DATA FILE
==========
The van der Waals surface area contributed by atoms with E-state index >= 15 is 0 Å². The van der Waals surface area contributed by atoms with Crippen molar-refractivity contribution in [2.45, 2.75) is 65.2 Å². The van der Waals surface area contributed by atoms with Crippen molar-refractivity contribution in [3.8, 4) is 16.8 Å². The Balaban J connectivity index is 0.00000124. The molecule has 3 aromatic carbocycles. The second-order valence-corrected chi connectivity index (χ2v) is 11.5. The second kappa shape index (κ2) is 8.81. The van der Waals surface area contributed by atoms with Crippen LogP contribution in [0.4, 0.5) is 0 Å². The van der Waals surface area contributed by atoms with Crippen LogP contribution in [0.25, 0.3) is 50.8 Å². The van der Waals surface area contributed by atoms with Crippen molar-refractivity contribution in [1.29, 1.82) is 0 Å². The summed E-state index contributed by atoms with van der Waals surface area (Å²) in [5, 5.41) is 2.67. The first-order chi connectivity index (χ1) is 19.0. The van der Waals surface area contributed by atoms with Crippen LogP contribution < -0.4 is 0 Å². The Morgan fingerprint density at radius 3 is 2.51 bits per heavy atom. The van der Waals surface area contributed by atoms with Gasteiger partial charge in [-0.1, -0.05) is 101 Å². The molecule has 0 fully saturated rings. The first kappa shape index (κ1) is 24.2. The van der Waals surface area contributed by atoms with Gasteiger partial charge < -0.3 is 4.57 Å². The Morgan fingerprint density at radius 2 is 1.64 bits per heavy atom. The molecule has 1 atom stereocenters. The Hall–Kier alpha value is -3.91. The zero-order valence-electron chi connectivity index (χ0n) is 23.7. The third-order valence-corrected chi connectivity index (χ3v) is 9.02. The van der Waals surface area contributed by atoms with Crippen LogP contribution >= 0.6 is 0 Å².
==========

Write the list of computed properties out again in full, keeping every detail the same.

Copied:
The van der Waals surface area contributed by atoms with E-state index >= 15 is 0 Å². The van der Waals surface area contributed by atoms with Crippen molar-refractivity contribution in [2.45, 2.75) is 65.2 Å². The van der Waals surface area contributed by atoms with Crippen molar-refractivity contribution in [3.8, 4) is 16.8 Å². The Balaban J connectivity index is 0.00000124. The molecule has 3 aromatic carbocycles. The second-order valence-corrected chi connectivity index (χ2v) is 11.5. The second kappa shape index (κ2) is 8.81. The van der Waals surface area contributed by atoms with Crippen LogP contribution in [0.4, 0.5) is 0 Å². The van der Waals surface area contributed by atoms with Crippen LogP contribution in [0.25, 0.3) is 50.8 Å². The van der Waals surface area contributed by atoms with Crippen molar-refractivity contribution in [1.29, 1.82) is 0 Å². The summed E-state index contributed by atoms with van der Waals surface area (Å²) in [5, 5.41) is 2.67. The first-order chi connectivity index (χ1) is 19.0. The van der Waals surface area contributed by atoms with Crippen LogP contribution < -0.4 is 0 Å². The Morgan fingerprint density at radius 3 is 2.51 bits per heavy atom. The van der Waals surface area contributed by atoms with Gasteiger partial charge in [-0.1, -0.05) is 101 Å². The molecule has 0 fully saturated rings. The first kappa shape index (κ1) is 24.2. The van der Waals surface area contributed by atoms with Gasteiger partial charge < -0.3 is 4.57 Å². The Morgan fingerprint density at radius 2 is 1.64 bits per heavy atom. The molecule has 1 atom stereocenters. The Hall–Kier alpha value is -3.91. The zero-order valence-electron chi connectivity index (χ0n) is 23.7. The third-order valence-corrected chi connectivity index (χ3v) is 9.02. The van der Waals surface area contributed by atoms with Crippen LogP contribution >= 0.6 is 0 Å².